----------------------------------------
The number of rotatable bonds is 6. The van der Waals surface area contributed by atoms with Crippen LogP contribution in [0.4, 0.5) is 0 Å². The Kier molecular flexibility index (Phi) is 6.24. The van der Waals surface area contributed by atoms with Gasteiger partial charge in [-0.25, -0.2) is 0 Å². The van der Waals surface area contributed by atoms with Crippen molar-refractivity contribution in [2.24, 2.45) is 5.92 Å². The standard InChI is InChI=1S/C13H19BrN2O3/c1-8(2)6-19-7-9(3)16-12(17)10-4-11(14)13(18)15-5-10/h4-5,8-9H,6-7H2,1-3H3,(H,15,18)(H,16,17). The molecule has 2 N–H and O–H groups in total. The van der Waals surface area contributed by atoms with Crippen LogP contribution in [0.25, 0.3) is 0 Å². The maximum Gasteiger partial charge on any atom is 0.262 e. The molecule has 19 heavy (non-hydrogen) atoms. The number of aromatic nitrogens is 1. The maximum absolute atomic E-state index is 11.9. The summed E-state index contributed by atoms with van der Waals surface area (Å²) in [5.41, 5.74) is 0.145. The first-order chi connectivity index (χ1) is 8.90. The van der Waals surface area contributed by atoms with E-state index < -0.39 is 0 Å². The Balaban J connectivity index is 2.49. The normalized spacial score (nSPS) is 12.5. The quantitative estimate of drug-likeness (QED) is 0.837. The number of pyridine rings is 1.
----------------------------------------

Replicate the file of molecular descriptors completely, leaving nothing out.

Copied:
The number of rotatable bonds is 6. The van der Waals surface area contributed by atoms with Crippen LogP contribution in [0.4, 0.5) is 0 Å². The Kier molecular flexibility index (Phi) is 6.24. The van der Waals surface area contributed by atoms with Gasteiger partial charge in [-0.25, -0.2) is 0 Å². The van der Waals surface area contributed by atoms with Crippen molar-refractivity contribution in [2.24, 2.45) is 5.92 Å². The standard InChI is InChI=1S/C13H19BrN2O3/c1-8(2)6-19-7-9(3)16-12(17)10-4-11(14)13(18)15-5-10/h4-5,8-9H,6-7H2,1-3H3,(H,15,18)(H,16,17). The molecule has 2 N–H and O–H groups in total. The van der Waals surface area contributed by atoms with Crippen LogP contribution in [0.25, 0.3) is 0 Å². The maximum Gasteiger partial charge on any atom is 0.262 e. The molecule has 19 heavy (non-hydrogen) atoms. The number of aromatic nitrogens is 1. The maximum absolute atomic E-state index is 11.9. The summed E-state index contributed by atoms with van der Waals surface area (Å²) in [5.41, 5.74) is 0.145. The first-order chi connectivity index (χ1) is 8.90. The van der Waals surface area contributed by atoms with E-state index < -0.39 is 0 Å². The Balaban J connectivity index is 2.49. The normalized spacial score (nSPS) is 12.5. The quantitative estimate of drug-likeness (QED) is 0.837. The number of pyridine rings is 1.